Food is such an integral part of our existence. We celebrate with food, mourn with food, bond over food, even fall in love over food.
Food has the capacity to nourish us, make us feel energetic and happy; lethargic and sad (check this out if you think I am kidding); or anywhere on that spectrum, depending on what and how we choose to eat.
Yet so many of us feel like we are slaves to our food and get trapped in a cycle of comfort-guilt-shame or the like around our food choices.
How can we take this power back in our hands and treat food as the ally rather than the enemy? By making tiny tweaks to the way we eat, like the ones I have listed below:
1. Slow down and enjoy your food.
Just ENJOY IT! When it comes to food (or anything really), a little bit of mindfulness goes a long way. How? If you pay close attention to how your body feels after eating a certain food- you’ll start noticing the feedback that you get from your body.
This might not happen the first time you try to do this, but keep at it. Its amazing when you start tuning into how your body ACTUALLY feels after eating certain foods. You will also start noticing when you’re full, which will help control your portion size and avoid mindless eating.
Slowing down and chewing your food properly also means you digest it in a better way. Triple-win, innit?
2. Pay attention to your cravings.
When you crave for a certain food that you know isn’t particularly great for you, what do you do? Do you choose to ignore it and wish really hard for it to go away? Or do you take a moment and try to understand what it could mean (and then go and have a piece of dark chocolate anyway 😉 )?. I have tried both and in my experience, the craving doesn’t really go away unless I address it in one way or another. I find my cravings to be caused by a mix of behavioural and nutritional reasons. I crave desserts mostly when I am either sleep deprived, tired or stressed. Getting some rest or even just taking a few minutes to relax generally helps with this. Craving chocolate on the other hand might point to a deficiency of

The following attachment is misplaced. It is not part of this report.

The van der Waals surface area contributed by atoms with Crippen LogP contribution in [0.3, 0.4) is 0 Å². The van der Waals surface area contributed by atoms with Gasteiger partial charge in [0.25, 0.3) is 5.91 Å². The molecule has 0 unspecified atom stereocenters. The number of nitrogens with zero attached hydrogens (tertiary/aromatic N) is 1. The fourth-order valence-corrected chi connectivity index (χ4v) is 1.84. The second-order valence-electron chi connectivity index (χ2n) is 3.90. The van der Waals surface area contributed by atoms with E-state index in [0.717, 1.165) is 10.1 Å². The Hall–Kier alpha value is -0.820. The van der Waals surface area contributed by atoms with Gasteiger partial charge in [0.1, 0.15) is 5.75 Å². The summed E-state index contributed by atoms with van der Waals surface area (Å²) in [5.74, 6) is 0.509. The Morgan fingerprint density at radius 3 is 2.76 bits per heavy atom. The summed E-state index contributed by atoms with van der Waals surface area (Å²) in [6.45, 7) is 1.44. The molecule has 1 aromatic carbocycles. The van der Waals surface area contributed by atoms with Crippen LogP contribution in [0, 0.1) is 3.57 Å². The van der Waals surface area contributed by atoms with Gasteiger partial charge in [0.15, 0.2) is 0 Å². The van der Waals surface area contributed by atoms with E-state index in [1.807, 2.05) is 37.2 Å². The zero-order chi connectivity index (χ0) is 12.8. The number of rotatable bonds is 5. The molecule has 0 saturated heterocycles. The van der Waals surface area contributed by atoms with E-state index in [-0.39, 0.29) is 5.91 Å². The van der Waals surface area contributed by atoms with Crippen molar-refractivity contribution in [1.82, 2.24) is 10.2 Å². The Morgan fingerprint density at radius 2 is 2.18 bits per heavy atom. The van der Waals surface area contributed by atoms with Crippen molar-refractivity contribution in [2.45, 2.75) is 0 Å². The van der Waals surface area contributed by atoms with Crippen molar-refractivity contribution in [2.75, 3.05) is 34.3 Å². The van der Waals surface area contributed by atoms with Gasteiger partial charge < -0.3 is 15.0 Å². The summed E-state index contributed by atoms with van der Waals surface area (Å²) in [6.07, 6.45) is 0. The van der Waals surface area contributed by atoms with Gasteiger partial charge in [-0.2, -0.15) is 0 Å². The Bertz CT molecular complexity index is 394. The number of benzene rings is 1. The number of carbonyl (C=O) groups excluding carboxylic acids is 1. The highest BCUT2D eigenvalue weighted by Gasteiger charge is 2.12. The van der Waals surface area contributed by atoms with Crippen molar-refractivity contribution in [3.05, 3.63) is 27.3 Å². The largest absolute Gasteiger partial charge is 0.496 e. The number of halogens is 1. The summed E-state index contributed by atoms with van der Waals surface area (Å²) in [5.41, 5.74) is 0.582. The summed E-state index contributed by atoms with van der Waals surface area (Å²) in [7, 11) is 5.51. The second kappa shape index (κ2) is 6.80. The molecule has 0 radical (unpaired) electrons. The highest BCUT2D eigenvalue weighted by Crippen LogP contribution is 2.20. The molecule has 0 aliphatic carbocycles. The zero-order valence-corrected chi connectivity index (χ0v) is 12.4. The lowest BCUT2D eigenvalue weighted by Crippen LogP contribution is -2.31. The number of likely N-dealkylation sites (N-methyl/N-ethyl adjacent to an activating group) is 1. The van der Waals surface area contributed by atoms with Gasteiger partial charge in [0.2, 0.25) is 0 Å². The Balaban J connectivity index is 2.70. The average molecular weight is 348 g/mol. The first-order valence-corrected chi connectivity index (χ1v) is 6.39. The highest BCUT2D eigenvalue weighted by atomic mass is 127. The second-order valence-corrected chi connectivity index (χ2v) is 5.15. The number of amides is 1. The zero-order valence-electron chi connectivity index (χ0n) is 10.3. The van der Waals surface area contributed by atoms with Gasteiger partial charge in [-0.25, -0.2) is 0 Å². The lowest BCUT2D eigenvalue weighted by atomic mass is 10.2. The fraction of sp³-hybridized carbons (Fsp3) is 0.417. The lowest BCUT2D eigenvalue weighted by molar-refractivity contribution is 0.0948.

chocolate magnesium in your body, which can be addressed by increasing your intake of foods rich in magnesium.
Next time you have a craving, instead of ignoring it or caving in, try to dig a little deeper. You might be surprised at what you find.
3. Focus on adding rather than removing.
Wait, what?!! Have you ever been on a ‘diet’ aimed at not eating certain foods when all you can think about is eating those exact foods (fries, cakes, chips, sodas, you name it)? Has it ever worked in a sustainable way? I don’t know about you, but my brain doesn’t like it when I tell it that I can’t eat certain foods. It starts thinking about them even more! If instead of ‘going on a diet’ (strange term if you ask me, but I digress), I focus on adding more healthy foods to my diet, like fresh fruit, vegetables, green leafies, nuts, seeds etc., I slowly end up feeling less drawn towards the unhealthy foods.
Bite-Size Tip #1: Do NOT try to change everything all at once. Start with something small and achievable to slowly boost your confidence.
How is your relationship with food? Are you tempted to try any of these ideas? Or do you have some other tricks that have helped you improve your relationship with food?
Share your thoughts below.